Nouakchott — The African coalition invited Maghreb countries to help oust terrorists from northern Mali.
African states are stepping up efforts to rally support for their Mali intervention, by inviting Maghreb countries to participate in the war.
The Economic Organisation of West African States (ECOWAS) and its international counterparts seek to support the Malian and French forces that have been on the ground in northern Mali since January 11th.
One way is to bring in more help from the continent.
"I call on both Mauritania and Algeria to participate along with African and international forces in order to eliminate terrorist forces in the north of Mali," ECOWAS Chairman and Côte d'Ivoire President Alassane Ouattara said Saturday (January 19th) in Abidjan.
"I think that the In Amenas incident in south Algeria is enough to make the participation of Algeria and Mauritania in this war both justified and required," he told the gathering.
He praised Mauritania's decision "to close its borders, and to allow the international force to use its airspace to strike armed groups".
French Foreign Minister Laurent Fabius said that African troops should deploy as soon as possible, as French troops cannot fill the role of African countries.
Africans have not eliminated the option of trying to find a political solution to the Malian crisis.
Ouattara called for "continued efforts of Burkina Faso to find a parallel and deep solution to the roots of the Malian crisis in the north through encouraging dialogue".
"The negotiations with armed groups should continue in parallel with military action in Mali," Burkina Faso Foreign Minister Djibril Bassolé told Sahara Media.
"The African forces deployed since this weekend, starting with the Nigerian unit, still need more co-ordination and support," commented journalist and expert in African affairs Yacoob Ould Bahadah.
"I do not expect an actual deployment of African forces on the ground before the donors conference scheduled for January 29th in the Ethiopian capital Addis Ababa," Ould Bahadah told Magharebia.
The European Union last week decided to allocate 50 million euros towards supporting the deployment of African forces in Mali, in addition to a grant of another 250 million euros to support development programmes and the democratic transition in Mali.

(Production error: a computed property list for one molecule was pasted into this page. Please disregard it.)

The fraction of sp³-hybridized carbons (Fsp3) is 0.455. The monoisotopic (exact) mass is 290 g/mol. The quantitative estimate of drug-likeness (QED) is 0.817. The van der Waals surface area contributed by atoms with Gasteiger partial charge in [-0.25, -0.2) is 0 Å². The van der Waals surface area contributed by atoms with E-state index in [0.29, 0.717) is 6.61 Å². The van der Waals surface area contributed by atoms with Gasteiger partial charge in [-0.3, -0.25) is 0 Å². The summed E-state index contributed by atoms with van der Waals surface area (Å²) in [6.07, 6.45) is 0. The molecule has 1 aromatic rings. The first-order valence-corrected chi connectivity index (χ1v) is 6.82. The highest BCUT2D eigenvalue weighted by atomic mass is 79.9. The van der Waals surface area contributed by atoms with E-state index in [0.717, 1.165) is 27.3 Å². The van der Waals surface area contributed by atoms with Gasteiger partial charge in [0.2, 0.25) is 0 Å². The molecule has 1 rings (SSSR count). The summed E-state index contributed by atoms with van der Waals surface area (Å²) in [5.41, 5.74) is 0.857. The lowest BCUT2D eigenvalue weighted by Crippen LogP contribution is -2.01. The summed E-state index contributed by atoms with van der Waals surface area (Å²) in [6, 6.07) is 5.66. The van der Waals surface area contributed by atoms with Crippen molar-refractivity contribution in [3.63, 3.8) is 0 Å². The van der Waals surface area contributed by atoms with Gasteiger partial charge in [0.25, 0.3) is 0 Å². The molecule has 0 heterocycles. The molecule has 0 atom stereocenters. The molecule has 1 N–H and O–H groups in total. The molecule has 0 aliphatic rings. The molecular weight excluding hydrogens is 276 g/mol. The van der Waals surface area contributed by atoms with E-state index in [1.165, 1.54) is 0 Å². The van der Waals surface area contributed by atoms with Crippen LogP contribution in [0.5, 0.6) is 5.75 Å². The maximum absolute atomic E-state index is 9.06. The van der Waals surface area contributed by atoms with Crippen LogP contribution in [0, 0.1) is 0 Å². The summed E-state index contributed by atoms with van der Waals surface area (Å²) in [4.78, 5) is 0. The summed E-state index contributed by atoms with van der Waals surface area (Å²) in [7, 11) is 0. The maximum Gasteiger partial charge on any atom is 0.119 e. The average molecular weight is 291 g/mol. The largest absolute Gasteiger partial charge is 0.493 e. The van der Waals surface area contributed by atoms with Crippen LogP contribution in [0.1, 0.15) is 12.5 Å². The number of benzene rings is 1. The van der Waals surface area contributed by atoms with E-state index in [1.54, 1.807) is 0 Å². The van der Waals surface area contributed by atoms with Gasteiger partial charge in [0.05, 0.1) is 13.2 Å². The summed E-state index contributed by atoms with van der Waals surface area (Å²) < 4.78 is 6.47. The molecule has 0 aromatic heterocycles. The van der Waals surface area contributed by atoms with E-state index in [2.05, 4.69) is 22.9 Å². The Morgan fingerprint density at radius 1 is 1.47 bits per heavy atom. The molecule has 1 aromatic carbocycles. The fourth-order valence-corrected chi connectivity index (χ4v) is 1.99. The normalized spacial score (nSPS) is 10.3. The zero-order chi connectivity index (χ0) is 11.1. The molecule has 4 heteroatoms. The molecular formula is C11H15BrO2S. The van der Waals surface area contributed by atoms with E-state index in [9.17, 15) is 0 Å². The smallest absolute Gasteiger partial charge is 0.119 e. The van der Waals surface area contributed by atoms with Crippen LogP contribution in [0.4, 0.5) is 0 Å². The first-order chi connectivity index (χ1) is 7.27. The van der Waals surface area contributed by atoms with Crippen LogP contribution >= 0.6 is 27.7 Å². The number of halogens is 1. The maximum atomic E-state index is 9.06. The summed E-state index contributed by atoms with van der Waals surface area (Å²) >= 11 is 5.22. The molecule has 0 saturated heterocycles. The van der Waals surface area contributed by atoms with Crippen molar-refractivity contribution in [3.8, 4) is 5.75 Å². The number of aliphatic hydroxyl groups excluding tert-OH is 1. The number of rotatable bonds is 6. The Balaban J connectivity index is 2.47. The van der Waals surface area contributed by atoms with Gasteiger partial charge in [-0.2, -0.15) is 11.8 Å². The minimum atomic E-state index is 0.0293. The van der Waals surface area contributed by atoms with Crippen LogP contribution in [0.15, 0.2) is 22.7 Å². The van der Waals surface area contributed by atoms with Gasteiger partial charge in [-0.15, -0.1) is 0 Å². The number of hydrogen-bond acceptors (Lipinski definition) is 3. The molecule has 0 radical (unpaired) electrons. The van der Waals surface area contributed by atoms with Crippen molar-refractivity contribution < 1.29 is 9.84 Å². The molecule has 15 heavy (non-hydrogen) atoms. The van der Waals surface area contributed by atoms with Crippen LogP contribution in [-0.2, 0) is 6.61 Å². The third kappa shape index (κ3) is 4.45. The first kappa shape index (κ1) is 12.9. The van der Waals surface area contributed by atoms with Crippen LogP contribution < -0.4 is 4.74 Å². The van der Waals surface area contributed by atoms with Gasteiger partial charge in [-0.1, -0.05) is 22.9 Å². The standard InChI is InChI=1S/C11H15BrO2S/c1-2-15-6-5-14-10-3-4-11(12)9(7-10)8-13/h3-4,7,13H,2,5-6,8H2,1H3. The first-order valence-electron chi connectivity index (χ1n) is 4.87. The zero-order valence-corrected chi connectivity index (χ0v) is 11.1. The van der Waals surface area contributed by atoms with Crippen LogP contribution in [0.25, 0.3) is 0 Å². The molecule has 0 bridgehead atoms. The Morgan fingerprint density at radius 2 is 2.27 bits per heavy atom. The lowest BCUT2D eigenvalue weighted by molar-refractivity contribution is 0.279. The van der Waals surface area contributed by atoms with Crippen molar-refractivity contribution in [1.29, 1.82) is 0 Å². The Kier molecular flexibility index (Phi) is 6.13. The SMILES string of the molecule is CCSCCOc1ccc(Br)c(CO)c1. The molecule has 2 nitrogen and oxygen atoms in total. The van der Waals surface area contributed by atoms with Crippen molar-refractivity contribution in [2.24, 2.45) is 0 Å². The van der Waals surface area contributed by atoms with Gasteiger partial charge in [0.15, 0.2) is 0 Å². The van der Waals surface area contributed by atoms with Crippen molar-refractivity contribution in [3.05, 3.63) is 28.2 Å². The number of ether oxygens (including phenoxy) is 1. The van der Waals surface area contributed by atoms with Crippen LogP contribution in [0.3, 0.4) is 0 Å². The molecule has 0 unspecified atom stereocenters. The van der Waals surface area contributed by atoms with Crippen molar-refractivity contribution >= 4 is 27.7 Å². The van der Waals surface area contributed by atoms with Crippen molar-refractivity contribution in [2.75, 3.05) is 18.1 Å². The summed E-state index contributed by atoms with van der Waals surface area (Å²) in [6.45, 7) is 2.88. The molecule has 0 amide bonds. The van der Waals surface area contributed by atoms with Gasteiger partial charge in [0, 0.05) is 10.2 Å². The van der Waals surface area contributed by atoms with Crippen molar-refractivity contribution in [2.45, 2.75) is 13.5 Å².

The EU agreed to send a European military training mission to Mali starting in mid-February and consisting of 450 members, including 200 trainers.
Repercussions of the war on the Maghreb
Heated debates between religious scholars and political parties are currently under way in the Maghreb on the topic of the war on terror in northern Mali.
A few Mauritanian scholars recently issued fatwas prohibiting support of the military intervention. The fatwa was promptly rejected by other religious leaders.
"The fatwa prohibiting the war on northern Mali is deemed harmful to the interests of Mauritania and Mali," Adviser to the Minister of Religious Affairs Sidi Mohamed Ould Shawaf responded.
Cheikh Ould Saleh, Cheikh Ould Zein and other leading religious scholars joined in the rebuttal statement.
"Depicting the on-going war as if it were between France and Muslims mixes up matters, urges violence, and influences young Muslims in Mauritania and other Maghreb and Islamic countries," they added.
"The Mauritanian government has a Council for Fatwas and it alone has the right to issue edicts in these matters," the imams said.
The Union of African Scholars on Thursday also issued a paper about the war on terror.
"Armed groups in northern Mali are the ones responsible for what is happening now because of the assault on centres under the control of the Government of Bamako," the Union said last Thursday.
According to the African scholars, any condemnation of French military intervention in Mali will not find any resonance on the ground unless it is accompanied by an alternative for resolving the crisis.